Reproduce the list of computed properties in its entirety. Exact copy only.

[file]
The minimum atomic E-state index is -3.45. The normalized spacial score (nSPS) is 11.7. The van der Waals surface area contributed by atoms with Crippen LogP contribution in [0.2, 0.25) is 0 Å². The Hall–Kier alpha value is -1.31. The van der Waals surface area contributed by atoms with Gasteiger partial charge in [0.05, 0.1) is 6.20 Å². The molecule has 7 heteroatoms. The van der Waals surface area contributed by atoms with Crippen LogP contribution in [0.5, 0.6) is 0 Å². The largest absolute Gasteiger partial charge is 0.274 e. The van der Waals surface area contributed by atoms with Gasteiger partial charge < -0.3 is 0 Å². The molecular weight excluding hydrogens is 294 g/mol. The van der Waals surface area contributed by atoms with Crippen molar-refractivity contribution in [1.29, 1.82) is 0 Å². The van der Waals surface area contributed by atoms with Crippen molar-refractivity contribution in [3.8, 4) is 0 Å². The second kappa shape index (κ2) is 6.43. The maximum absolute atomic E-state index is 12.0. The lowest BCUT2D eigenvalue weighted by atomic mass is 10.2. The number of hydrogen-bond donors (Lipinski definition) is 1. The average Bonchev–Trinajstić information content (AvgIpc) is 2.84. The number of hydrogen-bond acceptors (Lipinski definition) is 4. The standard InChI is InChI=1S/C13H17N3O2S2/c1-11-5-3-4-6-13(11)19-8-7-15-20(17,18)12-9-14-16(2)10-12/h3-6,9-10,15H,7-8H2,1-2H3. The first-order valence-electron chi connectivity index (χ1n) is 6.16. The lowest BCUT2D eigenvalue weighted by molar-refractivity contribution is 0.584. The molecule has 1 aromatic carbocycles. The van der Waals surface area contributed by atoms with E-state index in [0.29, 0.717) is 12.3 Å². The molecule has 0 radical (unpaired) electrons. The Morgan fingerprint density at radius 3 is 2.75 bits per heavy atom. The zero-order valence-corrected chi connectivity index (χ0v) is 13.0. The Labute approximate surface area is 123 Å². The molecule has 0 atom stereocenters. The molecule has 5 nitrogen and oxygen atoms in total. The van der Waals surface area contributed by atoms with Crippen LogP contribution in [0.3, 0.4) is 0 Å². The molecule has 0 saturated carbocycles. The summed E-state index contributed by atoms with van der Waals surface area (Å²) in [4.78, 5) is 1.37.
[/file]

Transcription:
The minimum atomic E-state index is -3.45. The normalized spacial score (nSPS) is 11.7. The van der Waals surface area contributed by atoms with Crippen LogP contribution in [0.2, 0.25) is 0 Å². The Hall–Kier alpha value is -1.31. The van der Waals surface area contributed by atoms with Gasteiger partial charge in [0.05, 0.1) is 6.20 Å². The molecule has 7 heteroatoms. The van der Waals surface area contributed by atoms with Crippen LogP contribution in [0.5, 0.6) is 0 Å². The largest absolute Gasteiger partial charge is 0.274 e. The van der Waals surface area contributed by atoms with Gasteiger partial charge < -0.3 is 0 Å². The molecular weight excluding hydrogens is 294 g/mol. The van der Waals surface area contributed by atoms with Crippen molar-refractivity contribution in [1.29, 1.82) is 0 Å². The van der Waals surface area contributed by atoms with Crippen molar-refractivity contribution in [3.8, 4) is 0 Å². The second kappa shape index (κ2) is 6.43. The maximum absolute atomic E-state index is 12.0. The lowest BCUT2D eigenvalue weighted by atomic mass is 10.2. The number of hydrogen-bond donors (Lipinski definition) is 1. The average Bonchev–Trinajstić information content (AvgIpc) is 2.84. The number of hydrogen-bond acceptors (Lipinski definition) is 4. The standard InChI is InChI=1S/C13H17N3O2S2/c1-11-5-3-4-6-13(11)19-8-7-15-20(17,18)12-9-14-16(2)10-12/h3-6,9-10,15H,7-8H2,1-2H3. The first-order valence-electron chi connectivity index (χ1n) is 6.16. The lowest BCUT2D eigenvalue weighted by molar-refractivity contribution is 0.584. The molecule has 1 aromatic carbocycles. The van der Waals surface area contributed by atoms with E-state index in [0.29, 0.717) is 12.3 Å². The molecule has 0 radical (unpaired) electrons. The Morgan fingerprint density at radius 3 is 2.75 bits per heavy atom. The zero-order valence-corrected chi connectivity index (χ0v) is 13.0. The Labute approximate surface area is 123 Å². The molecule has 0 atom stereocenters. The molecule has 5 nitrogen and oxygen atoms in total. The van der Waals surface area contributed by atoms with Crippen LogP contribution in [0.3, 0.4) is 0 Å². The molecule has 0 saturated carbocycles. The summed E-state index contributed by atoms with van der Waals surface area (Å²) in [4.78, 5) is 1.37.